#11  
Old August 26, 2008, 04:34 PM
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Quote:
Originally Posted by poli View Post
Precious moments seems the be the kind of thing available in card stores and some people find that sort of thing endearing. As Shakespeare said, "to each his own".

The term pastelona confuses me though. Is is somehow related to cursilada?
Spot on.
When Sosia told Jane and me that we were pastelonas he meant cursis.(I wonder why he would say such a thing )
Cursi and pastelona are adjectives. Cursilada is a noun.
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  #12  
Old August 26, 2008, 05:34 PM
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Rusty,
Your post (8 in this thread)is fascinating. Another day when I have more time I'll give you some more examples like the go - goed one you used. It's even funnier and more surprising, if possible, with bilingual children.
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Old August 26, 2008, 05:41 PM
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Originally Posted by María José View Post
Jane, I think David's explantion in post 2 of this thread is the best.
Language= idioma
Tongue= lengua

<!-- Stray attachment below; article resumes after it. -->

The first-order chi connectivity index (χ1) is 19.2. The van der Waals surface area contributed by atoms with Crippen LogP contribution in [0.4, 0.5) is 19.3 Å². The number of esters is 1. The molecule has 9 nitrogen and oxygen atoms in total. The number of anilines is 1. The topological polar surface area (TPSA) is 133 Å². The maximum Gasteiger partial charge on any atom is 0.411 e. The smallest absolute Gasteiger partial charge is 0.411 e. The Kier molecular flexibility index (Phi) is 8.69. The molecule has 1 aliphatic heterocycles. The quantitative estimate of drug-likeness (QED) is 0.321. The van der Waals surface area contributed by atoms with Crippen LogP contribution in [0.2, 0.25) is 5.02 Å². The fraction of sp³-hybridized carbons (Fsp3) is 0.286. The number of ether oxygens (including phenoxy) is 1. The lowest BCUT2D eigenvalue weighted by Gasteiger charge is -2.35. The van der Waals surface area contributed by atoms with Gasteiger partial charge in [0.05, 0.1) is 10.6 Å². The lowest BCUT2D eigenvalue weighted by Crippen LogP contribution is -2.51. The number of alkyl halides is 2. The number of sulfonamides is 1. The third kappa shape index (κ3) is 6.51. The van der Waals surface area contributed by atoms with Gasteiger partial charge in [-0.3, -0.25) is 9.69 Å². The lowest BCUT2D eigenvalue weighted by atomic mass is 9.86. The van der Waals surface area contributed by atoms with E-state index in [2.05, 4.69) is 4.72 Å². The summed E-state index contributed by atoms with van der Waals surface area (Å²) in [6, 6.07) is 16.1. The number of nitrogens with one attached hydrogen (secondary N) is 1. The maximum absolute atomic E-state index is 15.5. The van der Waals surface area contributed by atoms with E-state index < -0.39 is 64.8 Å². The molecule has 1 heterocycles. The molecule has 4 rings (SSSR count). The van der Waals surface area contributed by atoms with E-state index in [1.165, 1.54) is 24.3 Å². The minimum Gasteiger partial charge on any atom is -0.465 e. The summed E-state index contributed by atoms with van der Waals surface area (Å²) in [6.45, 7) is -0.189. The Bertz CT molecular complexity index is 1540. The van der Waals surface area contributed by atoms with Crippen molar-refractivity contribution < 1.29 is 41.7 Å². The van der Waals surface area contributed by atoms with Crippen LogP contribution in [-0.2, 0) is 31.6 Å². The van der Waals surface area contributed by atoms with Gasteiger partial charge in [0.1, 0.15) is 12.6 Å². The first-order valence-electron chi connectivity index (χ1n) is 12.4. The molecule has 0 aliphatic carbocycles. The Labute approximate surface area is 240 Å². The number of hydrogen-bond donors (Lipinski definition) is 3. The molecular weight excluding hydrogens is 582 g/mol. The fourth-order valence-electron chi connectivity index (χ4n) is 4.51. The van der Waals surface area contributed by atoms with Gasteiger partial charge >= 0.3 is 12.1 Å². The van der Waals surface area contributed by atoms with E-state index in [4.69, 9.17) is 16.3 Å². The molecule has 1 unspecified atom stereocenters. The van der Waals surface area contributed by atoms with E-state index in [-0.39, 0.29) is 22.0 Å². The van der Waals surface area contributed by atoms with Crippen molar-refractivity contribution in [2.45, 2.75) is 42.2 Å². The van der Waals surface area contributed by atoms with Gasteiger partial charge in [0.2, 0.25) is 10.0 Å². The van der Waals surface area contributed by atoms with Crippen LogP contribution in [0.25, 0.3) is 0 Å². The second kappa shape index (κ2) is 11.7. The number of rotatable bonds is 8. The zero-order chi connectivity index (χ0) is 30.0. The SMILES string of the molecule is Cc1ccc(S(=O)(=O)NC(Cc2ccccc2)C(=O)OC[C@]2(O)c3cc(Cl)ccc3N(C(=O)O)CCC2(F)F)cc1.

But I'm not sure if it's a hard and fast rule. It certainly applies to all the examples I thought of before.
...
What I wanted to know was how and when to use idioma and lenguaje, since they both seem to mean language.
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Old August 26, 2008, 07:23 PM
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Quote:
Originally Posted by Jane View Post
What I wanted to know was how and when to use idioma and lenguaje, since they both seem to mean language.
Jane,
Here's my spin on this lenguaje word. Although dictionaries say it's the
same thing as lengua, it's less commonly used. I think it's more related
to lingo or jerga. I would use it sparingly.

María José,

Voila! Now I know what cursi means. I was never quite sure before today. It's related to kitsch

Rusty,
I studied linguistics for a few semesters, and there were a group of thinkers (Noam Chomsky among the) who theorized that language is innate in humans. At the time it was a revelation, and I forgot about it until recently, but obviously they were right. Every person is born with the noun, verb, pronoun grid in our brains whether we know it or not. Where there are two people there will be language. It's like hunting skills are innate in felines.
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Last edited by poli; August 26, 2008 at 07:25 PM.
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Old August 27, 2008, 05:21 AM
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Kitsch

Poli,
I suppose from your point of view kitsch and cursi are very similar. In my opinion, your previous translations (sappy and corny) are better. But you already know I like Mamma Mia! and, can I add Pollyanna, Ann of Green Gables, Little Women...?
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Old August 27, 2008, 07:03 AM
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Quote:
Originally Posted by María José View Post
Poli,